,            ,       2    ,      T   T    T
      Love? his | affec|tions do not | that way tend,
       ,              ,           2      ,       ,       ,
      Nor what | he spake,| though it lacked | form a | little,
           ,          ,           ,        ,           2      ,
      Was not | like mad|ness. There's | something | in his soul?
            ,          ,      ,      ,         ,
      Ore which | his mel|ancho|ly sits | on brood,
          ,        ,           ,                ,   ,
      And I | do doubt | the hatch,| and the / disclose
            ,          ,        ,      ,            ,
      Will be | some dang|er, which | for to | prevent
          ,         ,        ,     ,   ,
      I have | in quick | deter|mina|tion
              x       ,          ,            ,         ,
      Thus set it | down. He | shall with | speed to | England
       ,     2     ,        ,       ,         ,
      For the de|mand of | our ne|glected | tribute:
       ,            ,          ,         ,      ,
      Haply | the seas | and count|ries dif|ferent
            ,   ,      ,           ,        ,
      With var|ia|ble ob|jects*, shall | expel
             ,         ,        ,       ,         ,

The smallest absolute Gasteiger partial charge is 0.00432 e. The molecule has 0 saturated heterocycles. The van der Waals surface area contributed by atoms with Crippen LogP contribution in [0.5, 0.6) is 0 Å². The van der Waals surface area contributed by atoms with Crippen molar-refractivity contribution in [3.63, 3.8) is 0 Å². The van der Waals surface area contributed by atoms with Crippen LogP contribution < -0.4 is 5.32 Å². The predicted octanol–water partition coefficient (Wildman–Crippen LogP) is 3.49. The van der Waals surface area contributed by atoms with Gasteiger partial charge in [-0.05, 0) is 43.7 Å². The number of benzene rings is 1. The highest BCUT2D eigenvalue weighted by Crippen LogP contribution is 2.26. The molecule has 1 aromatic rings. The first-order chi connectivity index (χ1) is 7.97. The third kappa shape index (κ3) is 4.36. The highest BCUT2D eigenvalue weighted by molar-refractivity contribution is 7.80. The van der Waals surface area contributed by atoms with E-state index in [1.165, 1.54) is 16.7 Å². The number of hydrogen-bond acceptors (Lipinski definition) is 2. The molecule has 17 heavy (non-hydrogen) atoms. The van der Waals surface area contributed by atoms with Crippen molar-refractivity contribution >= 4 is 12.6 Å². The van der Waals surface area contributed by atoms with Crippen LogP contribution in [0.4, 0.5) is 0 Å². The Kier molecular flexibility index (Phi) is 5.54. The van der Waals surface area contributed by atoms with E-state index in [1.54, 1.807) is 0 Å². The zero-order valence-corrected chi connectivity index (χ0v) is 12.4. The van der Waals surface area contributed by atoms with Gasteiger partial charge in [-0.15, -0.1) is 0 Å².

This some|thing-set|tled mat|ter in | his heart:
            ,          ,            ,          ,          ,
      Whereon | his brains | still beat|ing, puts | him thus
             ,       ,        ,           ,           x
      From fash|ion of | himself.| What think | you on it?
 
POLONIUS
           ,          ,         ,       ,       ,
      It shall | do well.| but yet | do I | believe
           ,   ,       2     ,         ,         ,
      The or|igin | and commence|ment of | his grief
         ,       2     ,         ,          ,     ,  2
      Sprung from ne|glected | love. How | now O|phelia?
            ,          ,                 ,   ,        ,
      You need | not tell | us, what / Lord Ham|let said,
           ,         ,         ,     ,             ,
      We heard | it all.| My lord,| do as | you please,
           ,         ,        ,     ,            ,
      But if | you hold | it fit | after | the play,
         2      ,      ,        ,      ,       ,
      Let his queen | mother | all a|lone en|treat him
           ,          ,      ,             ,           ,
      To show | his grief:| let her | be round | with him,
            ,          ,      ,     ,                   ,
      And I'll | be placed | so, please / you in | the ear
          ,            ,    2      ,         ,         ,
      Of all | their conf|erence. If | she find | him not,
          ,         ,          ,        ,          ,
      To Eng|land send | him: or | confine | him where
            ,        ,            ,
      Your wis|dom best | shall think.
 
CLAUDIUS
                                           ,         ,
                                      It shall | be so:
       ,     2       ,     ,               T   T     T
      Madness in | great ones,/ must not^|unwatched go.

[Exeunt]